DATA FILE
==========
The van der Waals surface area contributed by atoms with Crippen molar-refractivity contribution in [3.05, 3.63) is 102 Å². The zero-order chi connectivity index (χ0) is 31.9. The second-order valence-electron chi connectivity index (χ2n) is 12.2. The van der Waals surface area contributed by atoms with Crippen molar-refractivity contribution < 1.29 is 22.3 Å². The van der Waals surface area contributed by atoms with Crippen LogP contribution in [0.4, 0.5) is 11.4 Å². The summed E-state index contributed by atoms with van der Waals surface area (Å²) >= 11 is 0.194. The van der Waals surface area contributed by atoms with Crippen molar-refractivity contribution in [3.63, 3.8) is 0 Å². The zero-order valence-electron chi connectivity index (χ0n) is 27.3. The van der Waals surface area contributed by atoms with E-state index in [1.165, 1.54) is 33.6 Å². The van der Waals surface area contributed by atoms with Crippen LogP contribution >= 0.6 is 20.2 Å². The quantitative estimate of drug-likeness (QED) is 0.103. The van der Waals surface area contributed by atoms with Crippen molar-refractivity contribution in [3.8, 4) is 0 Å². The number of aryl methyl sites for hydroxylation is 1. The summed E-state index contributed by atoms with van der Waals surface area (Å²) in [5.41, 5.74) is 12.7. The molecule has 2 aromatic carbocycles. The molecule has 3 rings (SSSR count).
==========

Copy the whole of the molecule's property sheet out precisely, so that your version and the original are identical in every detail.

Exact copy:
The van der Waals surface area contributed by atoms with Crippen molar-refractivity contribution in [3.05, 3.63) is 102 Å². The zero-order chi connectivity index (χ0) is 31.9. The second-order valence-electron chi connectivity index (χ2n) is 12.2. The van der Waals surface area contributed by atoms with Crippen molar-refractivity contribution < 1.29 is 22.3 Å². The van der Waals surface area contributed by atoms with Crippen LogP contribution in [0.4, 0.5) is 11.4 Å². The summed E-state index contributed by atoms with van der Waals surface area (Å²) >= 11 is 0.194. The van der Waals surface area contributed by atoms with Crippen molar-refractivity contribution in [3.63, 3.8) is 0 Å². The zero-order valence-electron chi connectivity index (χ0n) is 27.3. The van der Waals surface area contributed by atoms with E-state index in [1.165, 1.54) is 33.6 Å². The van der Waals surface area contributed by atoms with Crippen LogP contribution >= 0.6 is 20.2 Å². The quantitative estimate of drug-likeness (QED) is 0.103. The van der Waals surface area contributed by atoms with Crippen molar-refractivity contribution in [3.8, 4) is 0 Å². The number of aryl methyl sites for hydroxylation is 1. The summed E-state index contributed by atoms with van der Waals surface area (Å²) in [5.41, 5.74) is 12.7. The molecule has 2 aromatic carbocycles. The molecule has 3 rings (SSSR count).